We bought a service kit for our shaft seal, sized to our shaft (25 mm). The kit comes with:
- 5 set screws
- 2 o-rings(for the inside of the SS rotor)
- 1 allen key (for the set screws)
- a bellow
- 4 hose clamps(plus little rubber hose clamp protectors)
- a small tube of thread lock
It is necessary to remove the set screws from the SS rotor, and to slide it off the shaft to replace the two o-rings.
Note: in the above photo, the bellow is not yet compressed. The SS rotor is not yet laying against the carbon stator. The re-painted coupling is visible on the end.
It takes a lot of force to compress the bellow enough to create the gap recommended by the installation guide (for a 25mm shaft, the recommended compression was 2 cm). The idea is to install all of the bits, just laying on each other and to mark the shaft, and then to compress the SS rotor and bellow 2 cm further than that line.
While doing this, we didn't have enough hands. One hand has to compress the carbon stator and bellow, another has to grip the SS rotor (which doesn't slide as easily since it is very tight on the shaft) to get it to the 2 cm line. When that compression is reached, another set of hands are required to insert the new set screws. How many hands is that? Too many for that cramped, awful space. We were both squeezed into parts of the boat we'd never previously been squeezed in, with various boat bits poking into our ribs and arms and chest.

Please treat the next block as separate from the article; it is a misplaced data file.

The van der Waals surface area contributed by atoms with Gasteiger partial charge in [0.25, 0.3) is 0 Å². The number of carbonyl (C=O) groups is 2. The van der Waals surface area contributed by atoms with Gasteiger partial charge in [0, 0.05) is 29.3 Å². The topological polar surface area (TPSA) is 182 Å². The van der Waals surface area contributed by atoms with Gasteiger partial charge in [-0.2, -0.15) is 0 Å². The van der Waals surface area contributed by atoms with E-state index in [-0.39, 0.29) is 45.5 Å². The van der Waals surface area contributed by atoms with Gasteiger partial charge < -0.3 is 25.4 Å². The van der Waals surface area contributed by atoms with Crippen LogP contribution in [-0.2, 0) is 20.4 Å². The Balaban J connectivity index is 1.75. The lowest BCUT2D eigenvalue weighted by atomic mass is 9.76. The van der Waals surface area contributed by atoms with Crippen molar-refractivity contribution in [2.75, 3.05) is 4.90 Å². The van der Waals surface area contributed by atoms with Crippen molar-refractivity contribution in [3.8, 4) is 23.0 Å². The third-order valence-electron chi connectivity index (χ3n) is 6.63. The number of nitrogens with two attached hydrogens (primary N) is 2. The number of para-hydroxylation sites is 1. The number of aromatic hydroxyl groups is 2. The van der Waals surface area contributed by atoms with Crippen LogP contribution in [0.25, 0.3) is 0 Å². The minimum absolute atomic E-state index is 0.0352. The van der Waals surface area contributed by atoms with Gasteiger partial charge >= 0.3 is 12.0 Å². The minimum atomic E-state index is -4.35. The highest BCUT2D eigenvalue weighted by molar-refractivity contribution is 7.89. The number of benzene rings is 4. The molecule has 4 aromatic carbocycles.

In the end, we secured a hose clamp on the line we'd drawn on the shaft (shaft seal at rest, w/o compression), then made a shim that was 2cm, squeezed all of the bits by hand, added the shim, which then gave us time to secure the 2 thread lock-laden set screws in the SS rotor.
Note: set screws are one time use only, do not re-use them. The edges get dull, and won't hold the rotor onto the shaft. If you messed up the install, don't re-use the same ones. The service kit gives an extra set screw (just in case), it's possible to order screws directly from PYI. Remember to add the other two set screws (with thread lock) over top of the two securing the rotor to the shaft, to keep them from trying to back out.
The previous owner of our boat had put a hose clamp just in front of the secured SS rotor, as a safety, and so we did the same thing (some people put clamp collars).
Note: the above photo is of a compressed bellow, with all of the bits secured.
When Pino splashed back in the water, the seal appeared to not leak, as was designed (YAY). A pss shaft seal ought to have its bellow replaced every 6-7 years... but we may revisit this again when we actually replace the cutless bearing. It'll then be necessary to buy some extra set screws for the SS rotor (since they are single use) and that it'll be necessary to remove them to pull the shaft. The nightmare isn't over, just... delayed.